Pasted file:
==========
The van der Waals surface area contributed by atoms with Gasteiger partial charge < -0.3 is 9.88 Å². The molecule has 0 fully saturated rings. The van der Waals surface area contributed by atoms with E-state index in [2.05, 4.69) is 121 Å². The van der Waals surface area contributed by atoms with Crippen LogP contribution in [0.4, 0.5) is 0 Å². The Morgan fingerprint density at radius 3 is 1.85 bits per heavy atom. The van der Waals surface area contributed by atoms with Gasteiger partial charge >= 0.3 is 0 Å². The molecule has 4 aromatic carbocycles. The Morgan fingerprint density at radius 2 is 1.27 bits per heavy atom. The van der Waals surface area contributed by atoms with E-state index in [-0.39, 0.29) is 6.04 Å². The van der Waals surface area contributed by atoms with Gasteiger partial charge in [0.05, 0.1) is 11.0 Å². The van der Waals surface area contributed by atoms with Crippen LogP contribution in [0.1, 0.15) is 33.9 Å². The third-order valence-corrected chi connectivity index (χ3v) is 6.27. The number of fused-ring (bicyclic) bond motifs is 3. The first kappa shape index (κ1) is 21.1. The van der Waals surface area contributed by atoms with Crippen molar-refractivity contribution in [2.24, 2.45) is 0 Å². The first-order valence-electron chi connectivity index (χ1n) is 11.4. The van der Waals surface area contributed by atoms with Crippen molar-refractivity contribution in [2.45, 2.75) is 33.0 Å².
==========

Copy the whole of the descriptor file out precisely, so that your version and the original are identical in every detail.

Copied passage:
The van der Waals surface area contributed by atoms with Gasteiger partial charge < -0.3 is 9.88 Å². The molecule has 0 fully saturated rings. The van der Waals surface area contributed by atoms with E-state index in [2.05, 4.69) is 121 Å². The van der Waals surface area contributed by atoms with Crippen LogP contribution in [0.4, 0.5) is 0 Å². The Morgan fingerprint density at radius 3 is 1.85 bits per heavy atom. The van der Waals surface area contributed by atoms with Gasteiger partial charge >= 0.3 is 0 Å². The molecule has 4 aromatic carbocycles. The Morgan fingerprint density at radius 2 is 1.27 bits per heavy atom. The van der Waals surface area contributed by atoms with E-state index in [-0.39, 0.29) is 6.04 Å². The van der Waals surface area contributed by atoms with Gasteiger partial charge in [0.05, 0.1) is 11.0 Å². The van der Waals surface area contributed by atoms with Crippen LogP contribution in [0.1, 0.15) is 33.9 Å². The third-order valence-corrected chi connectivity index (χ3v) is 6.27. The number of fused-ring (bicyclic) bond motifs is 3. The first kappa shape index (κ1) is 21.1. The van der Waals surface area contributed by atoms with Crippen molar-refractivity contribution in [2.24, 2.45) is 0 Å². The first-order valence-electron chi connectivity index (χ1n) is 11.4. The van der Waals surface area contributed by atoms with Crippen molar-refractivity contribution in [2.45, 2.75) is 33.0 Å².